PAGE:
Today is the last day of cent production in Canada. There will be a special event at the Royal Canadian Mint’s coinage facility in Winnipeg to mark the occasion.
That is appropriate.
Whether you support or oppose abolition the denomination as a circulating coin, considering its importance in history, something should be done as a salute on its passing.
The next question is how fast will the coin disappear from use?
The last deliveries from the Royal Canadian Mint will be in the autumn.
The Canadian government says the coin will be legal tender and usable for as long as people want it.
That is reassuring from a monetary point of view.
From the practical point of view, I would expect banks and businesses will want to get rid of the coin as fast as possible.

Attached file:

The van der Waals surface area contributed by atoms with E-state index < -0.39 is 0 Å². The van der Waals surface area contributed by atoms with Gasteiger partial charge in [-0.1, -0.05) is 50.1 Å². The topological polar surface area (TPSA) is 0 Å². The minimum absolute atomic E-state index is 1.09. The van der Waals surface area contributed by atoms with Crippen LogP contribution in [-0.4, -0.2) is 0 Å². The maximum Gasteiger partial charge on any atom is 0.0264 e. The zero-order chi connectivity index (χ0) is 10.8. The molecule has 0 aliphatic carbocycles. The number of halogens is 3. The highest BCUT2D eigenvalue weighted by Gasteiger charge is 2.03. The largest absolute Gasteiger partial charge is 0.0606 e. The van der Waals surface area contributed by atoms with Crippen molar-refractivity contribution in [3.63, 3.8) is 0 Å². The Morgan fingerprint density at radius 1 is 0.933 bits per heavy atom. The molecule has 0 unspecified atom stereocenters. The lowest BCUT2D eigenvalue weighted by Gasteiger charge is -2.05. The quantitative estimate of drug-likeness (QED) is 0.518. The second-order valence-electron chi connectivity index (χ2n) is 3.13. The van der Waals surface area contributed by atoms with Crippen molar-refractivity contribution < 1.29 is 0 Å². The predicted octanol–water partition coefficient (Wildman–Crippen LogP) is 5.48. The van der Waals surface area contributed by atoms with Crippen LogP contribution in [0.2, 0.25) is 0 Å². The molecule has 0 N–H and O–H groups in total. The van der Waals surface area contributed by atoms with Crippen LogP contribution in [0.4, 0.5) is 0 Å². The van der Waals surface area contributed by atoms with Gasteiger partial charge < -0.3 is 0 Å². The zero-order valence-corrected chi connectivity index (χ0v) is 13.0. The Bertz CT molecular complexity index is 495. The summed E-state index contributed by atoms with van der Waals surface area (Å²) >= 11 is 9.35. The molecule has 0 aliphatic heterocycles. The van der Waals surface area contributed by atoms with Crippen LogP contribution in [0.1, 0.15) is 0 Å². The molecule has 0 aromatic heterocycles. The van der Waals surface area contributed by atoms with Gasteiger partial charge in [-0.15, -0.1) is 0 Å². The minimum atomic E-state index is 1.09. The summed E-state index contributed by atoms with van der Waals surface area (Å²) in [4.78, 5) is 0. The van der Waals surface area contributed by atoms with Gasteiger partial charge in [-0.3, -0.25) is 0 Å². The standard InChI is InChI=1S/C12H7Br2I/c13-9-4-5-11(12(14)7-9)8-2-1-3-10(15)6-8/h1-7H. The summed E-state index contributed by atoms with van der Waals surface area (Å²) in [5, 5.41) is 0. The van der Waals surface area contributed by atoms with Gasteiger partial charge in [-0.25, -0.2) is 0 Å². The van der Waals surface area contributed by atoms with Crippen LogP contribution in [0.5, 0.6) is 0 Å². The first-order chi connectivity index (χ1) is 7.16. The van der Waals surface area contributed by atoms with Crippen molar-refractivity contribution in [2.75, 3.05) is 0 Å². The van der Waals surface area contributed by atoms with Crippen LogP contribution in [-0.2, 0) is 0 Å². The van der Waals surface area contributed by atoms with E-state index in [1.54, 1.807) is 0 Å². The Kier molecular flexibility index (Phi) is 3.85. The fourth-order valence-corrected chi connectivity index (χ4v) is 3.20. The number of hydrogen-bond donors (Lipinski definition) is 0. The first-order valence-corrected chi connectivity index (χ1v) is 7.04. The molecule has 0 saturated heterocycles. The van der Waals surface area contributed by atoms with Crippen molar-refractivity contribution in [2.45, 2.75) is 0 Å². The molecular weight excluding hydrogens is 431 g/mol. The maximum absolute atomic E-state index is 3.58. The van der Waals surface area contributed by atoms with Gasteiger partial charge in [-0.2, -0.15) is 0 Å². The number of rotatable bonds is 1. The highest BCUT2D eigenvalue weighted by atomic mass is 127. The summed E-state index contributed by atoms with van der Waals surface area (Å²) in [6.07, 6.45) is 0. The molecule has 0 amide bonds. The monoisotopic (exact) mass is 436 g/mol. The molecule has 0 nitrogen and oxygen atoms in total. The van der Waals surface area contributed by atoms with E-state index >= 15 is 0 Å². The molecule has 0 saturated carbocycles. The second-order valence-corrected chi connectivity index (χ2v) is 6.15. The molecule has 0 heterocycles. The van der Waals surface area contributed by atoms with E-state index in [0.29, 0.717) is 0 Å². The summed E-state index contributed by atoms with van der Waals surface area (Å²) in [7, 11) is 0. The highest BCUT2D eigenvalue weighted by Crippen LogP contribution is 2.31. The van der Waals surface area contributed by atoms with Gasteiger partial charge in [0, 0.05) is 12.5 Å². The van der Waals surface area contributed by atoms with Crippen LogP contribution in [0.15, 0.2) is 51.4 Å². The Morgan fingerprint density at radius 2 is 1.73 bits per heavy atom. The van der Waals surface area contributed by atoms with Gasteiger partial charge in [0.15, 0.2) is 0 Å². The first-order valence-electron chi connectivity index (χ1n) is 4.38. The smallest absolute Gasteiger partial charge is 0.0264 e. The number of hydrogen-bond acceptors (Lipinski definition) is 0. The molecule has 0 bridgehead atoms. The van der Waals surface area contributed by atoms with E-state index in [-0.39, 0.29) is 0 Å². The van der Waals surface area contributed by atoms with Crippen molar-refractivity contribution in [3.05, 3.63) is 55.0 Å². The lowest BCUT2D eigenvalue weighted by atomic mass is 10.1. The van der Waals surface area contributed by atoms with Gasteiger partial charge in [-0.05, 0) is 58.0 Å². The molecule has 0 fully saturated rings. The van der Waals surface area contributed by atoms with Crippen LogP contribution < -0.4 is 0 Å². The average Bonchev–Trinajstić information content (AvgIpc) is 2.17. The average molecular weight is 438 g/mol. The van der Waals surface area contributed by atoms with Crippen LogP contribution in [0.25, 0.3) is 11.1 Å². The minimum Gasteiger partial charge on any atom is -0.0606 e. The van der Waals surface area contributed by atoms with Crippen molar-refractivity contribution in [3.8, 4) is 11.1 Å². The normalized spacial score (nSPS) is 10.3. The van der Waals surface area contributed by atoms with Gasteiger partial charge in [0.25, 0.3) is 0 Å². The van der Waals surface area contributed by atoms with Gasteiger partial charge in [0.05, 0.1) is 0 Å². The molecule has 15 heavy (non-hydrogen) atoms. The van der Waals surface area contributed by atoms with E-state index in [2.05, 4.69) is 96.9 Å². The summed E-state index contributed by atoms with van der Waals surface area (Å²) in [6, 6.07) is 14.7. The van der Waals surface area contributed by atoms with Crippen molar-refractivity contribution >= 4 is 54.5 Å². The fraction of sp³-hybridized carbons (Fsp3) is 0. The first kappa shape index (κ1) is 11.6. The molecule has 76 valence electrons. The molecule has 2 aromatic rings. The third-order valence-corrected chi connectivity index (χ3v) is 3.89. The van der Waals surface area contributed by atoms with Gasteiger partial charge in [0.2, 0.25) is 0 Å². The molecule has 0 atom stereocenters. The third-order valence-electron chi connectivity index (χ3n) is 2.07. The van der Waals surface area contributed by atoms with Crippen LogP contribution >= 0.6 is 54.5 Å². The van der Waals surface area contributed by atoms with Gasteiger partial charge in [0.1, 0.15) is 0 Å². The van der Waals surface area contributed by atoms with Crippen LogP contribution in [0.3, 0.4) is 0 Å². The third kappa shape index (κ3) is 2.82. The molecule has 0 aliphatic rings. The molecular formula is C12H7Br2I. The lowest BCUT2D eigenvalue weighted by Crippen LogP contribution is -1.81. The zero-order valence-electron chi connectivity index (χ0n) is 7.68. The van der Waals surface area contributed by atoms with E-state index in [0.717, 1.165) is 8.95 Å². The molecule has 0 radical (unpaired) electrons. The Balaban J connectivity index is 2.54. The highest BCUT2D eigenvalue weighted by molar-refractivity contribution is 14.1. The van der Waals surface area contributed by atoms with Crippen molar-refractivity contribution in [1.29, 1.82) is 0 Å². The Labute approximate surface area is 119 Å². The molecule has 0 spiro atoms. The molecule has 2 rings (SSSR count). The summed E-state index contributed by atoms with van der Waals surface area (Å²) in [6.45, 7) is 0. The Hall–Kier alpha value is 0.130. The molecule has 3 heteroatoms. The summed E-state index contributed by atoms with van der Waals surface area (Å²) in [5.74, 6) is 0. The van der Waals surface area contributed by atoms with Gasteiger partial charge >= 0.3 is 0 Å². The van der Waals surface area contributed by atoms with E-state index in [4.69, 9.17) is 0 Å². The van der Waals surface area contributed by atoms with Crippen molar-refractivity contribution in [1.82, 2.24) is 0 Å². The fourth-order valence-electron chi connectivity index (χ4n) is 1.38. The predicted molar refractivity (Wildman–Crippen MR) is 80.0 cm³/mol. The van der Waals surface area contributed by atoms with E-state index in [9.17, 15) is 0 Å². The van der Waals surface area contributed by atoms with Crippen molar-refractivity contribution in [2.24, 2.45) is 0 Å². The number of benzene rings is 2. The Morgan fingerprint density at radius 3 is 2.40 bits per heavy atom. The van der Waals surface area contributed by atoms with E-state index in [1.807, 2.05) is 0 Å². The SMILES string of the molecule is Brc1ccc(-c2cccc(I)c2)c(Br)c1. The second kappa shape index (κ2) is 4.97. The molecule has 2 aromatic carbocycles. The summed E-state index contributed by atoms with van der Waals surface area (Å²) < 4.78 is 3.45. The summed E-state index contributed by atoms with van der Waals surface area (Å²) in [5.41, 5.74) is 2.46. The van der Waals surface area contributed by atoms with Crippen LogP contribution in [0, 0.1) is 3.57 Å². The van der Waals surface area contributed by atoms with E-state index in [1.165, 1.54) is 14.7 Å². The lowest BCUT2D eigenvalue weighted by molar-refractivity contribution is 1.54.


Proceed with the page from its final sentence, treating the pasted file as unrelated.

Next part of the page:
It will probably be completely gone by spring – perhaps sooner.
It is expensive to keep businesses supplied with cents and simply stopping the handling of the coins will save everybody in the supply chain a lot of money.
As they draw up their budgets for 2013, it will dawn on a lot of people that killing the denomination quickly will be very beneficial to them financially.
It is a situation not unlike a greedy family waiting for the rich elderly uncle to breathe his last and someone realizes that a pillow and pressure might hasten the day when an expected inheritance becomes available.
For the demise of the Canadian cent, a lot of people will be pushing on the pillow.
This time next year the cent will simply be a memory in Canada.